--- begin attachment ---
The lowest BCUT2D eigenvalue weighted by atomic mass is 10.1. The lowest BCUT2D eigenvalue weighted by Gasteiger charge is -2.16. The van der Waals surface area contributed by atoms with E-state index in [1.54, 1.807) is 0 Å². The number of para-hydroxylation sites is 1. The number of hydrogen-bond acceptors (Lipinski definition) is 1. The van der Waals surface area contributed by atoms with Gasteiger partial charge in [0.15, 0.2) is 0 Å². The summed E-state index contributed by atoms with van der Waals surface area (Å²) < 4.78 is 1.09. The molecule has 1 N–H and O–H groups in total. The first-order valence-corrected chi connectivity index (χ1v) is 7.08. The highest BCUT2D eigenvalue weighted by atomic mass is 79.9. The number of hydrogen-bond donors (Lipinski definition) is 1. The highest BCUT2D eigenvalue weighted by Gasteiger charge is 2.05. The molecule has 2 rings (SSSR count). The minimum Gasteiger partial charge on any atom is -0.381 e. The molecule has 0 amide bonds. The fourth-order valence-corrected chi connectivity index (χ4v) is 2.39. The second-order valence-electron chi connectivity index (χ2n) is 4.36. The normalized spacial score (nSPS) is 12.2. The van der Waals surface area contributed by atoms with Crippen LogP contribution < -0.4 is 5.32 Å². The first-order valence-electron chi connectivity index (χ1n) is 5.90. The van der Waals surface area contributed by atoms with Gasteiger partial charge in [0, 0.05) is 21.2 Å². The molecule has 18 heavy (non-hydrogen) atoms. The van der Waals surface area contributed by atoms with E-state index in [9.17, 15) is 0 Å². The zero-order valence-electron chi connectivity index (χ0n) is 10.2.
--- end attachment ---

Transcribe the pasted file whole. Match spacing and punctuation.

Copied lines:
The lowest BCUT2D eigenvalue weighted by atomic mass is 10.1. The lowest BCUT2D eigenvalue weighted by Gasteiger charge is -2.16. The van der Waals surface area contributed by atoms with E-state index in [1.54, 1.807) is 0 Å². The number of para-hydroxylation sites is 1. The number of hydrogen-bond acceptors (Lipinski definition) is 1. The van der Waals surface area contributed by atoms with Gasteiger partial charge in [0.15, 0.2) is 0 Å². The summed E-state index contributed by atoms with van der Waals surface area (Å²) < 4.78 is 1.09. The molecule has 1 N–H and O–H groups in total. The first-order valence-corrected chi connectivity index (χ1v) is 7.08. The highest BCUT2D eigenvalue weighted by atomic mass is 79.9. The number of hydrogen-bond donors (Lipinski definition) is 1. The highest BCUT2D eigenvalue weighted by Gasteiger charge is 2.05. The molecule has 2 rings (SSSR count). The minimum Gasteiger partial charge on any atom is -0.381 e. The molecule has 0 amide bonds. The fourth-order valence-corrected chi connectivity index (χ4v) is 2.39. The second-order valence-electron chi connectivity index (χ2n) is 4.36. The normalized spacial score (nSPS) is 12.2. The van der Waals surface area contributed by atoms with Crippen LogP contribution < -0.4 is 5.32 Å². The first-order valence-electron chi connectivity index (χ1n) is 5.90. The van der Waals surface area contributed by atoms with Gasteiger partial charge in [0, 0.05) is 21.2 Å². The molecule has 18 heavy (non-hydrogen) atoms. The van der Waals surface area contributed by atoms with E-state index in [9.17, 15) is 0 Å². The zero-order valence-electron chi connectivity index (χ0n) is 10.2.